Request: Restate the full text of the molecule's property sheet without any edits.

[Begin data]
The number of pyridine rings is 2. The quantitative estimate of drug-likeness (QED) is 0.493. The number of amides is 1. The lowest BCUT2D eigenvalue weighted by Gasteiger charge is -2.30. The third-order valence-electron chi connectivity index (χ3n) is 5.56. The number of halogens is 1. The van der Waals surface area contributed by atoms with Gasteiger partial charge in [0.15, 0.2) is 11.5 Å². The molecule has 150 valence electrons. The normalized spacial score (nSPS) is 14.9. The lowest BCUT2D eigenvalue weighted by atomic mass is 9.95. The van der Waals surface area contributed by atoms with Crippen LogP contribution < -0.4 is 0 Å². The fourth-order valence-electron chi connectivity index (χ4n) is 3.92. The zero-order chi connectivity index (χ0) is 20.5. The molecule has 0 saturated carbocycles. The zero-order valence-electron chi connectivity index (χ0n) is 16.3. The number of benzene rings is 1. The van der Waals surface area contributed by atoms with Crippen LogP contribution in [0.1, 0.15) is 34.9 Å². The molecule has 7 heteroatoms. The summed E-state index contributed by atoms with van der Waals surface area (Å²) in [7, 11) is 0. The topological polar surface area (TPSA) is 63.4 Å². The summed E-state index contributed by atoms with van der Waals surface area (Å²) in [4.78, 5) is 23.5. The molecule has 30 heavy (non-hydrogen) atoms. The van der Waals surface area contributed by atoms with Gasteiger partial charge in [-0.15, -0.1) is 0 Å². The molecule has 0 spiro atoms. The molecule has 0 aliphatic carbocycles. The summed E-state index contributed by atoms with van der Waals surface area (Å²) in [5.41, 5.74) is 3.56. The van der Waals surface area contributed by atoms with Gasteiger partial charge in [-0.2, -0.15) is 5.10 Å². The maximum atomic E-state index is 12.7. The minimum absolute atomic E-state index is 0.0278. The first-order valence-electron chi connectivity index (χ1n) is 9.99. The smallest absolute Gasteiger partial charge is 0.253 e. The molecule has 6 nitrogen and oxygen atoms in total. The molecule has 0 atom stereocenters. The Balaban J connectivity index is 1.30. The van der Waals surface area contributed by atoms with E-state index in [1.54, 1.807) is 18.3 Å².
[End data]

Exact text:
The number of pyridine rings is 2. The quantitative estimate of drug-likeness (QED) is 0.493. The number of amides is 1. The lowest BCUT2D eigenvalue weighted by Gasteiger charge is -2.30. The third-order valence-electron chi connectivity index (χ3n) is 5.56. The number of halogens is 1. The van der Waals surface area contributed by atoms with Gasteiger partial charge in [0.15, 0.2) is 11.5 Å². The molecule has 150 valence electrons. The normalized spacial score (nSPS) is 14.9. The lowest BCUT2D eigenvalue weighted by atomic mass is 9.95. The van der Waals surface area contributed by atoms with Crippen LogP contribution < -0.4 is 0 Å². The fourth-order valence-electron chi connectivity index (χ4n) is 3.92. The zero-order chi connectivity index (χ0) is 20.5. The molecule has 0 saturated carbocycles. The zero-order valence-electron chi connectivity index (χ0n) is 16.3. The number of benzene rings is 1. The van der Waals surface area contributed by atoms with Crippen LogP contribution in [0.1, 0.15) is 34.9 Å². The molecule has 7 heteroatoms. The summed E-state index contributed by atoms with van der Waals surface area (Å²) in [7, 11) is 0. The topological polar surface area (TPSA) is 63.4 Å². The summed E-state index contributed by atoms with van der Waals surface area (Å²) in [4.78, 5) is 23.5. The molecule has 30 heavy (non-hydrogen) atoms. The van der Waals surface area contributed by atoms with Gasteiger partial charge in [-0.15, -0.1) is 0 Å². The molecule has 0 spiro atoms. The molecule has 0 aliphatic carbocycles. The summed E-state index contributed by atoms with van der Waals surface area (Å²) in [5.41, 5.74) is 3.56. The van der Waals surface area contributed by atoms with Gasteiger partial charge in [-0.2, -0.15) is 5.10 Å². The maximum atomic E-state index is 12.7. The minimum absolute atomic E-state index is 0.0278. The first-order valence-electron chi connectivity index (χ1n) is 9.99. The smallest absolute Gasteiger partial charge is 0.253 e. The molecule has 6 nitrogen and oxygen atoms in total. The molecule has 0 atom stereocenters. The Balaban J connectivity index is 1.30. The van der Waals surface area contributed by atoms with E-state index in [1.54, 1.807) is 18.3 Å².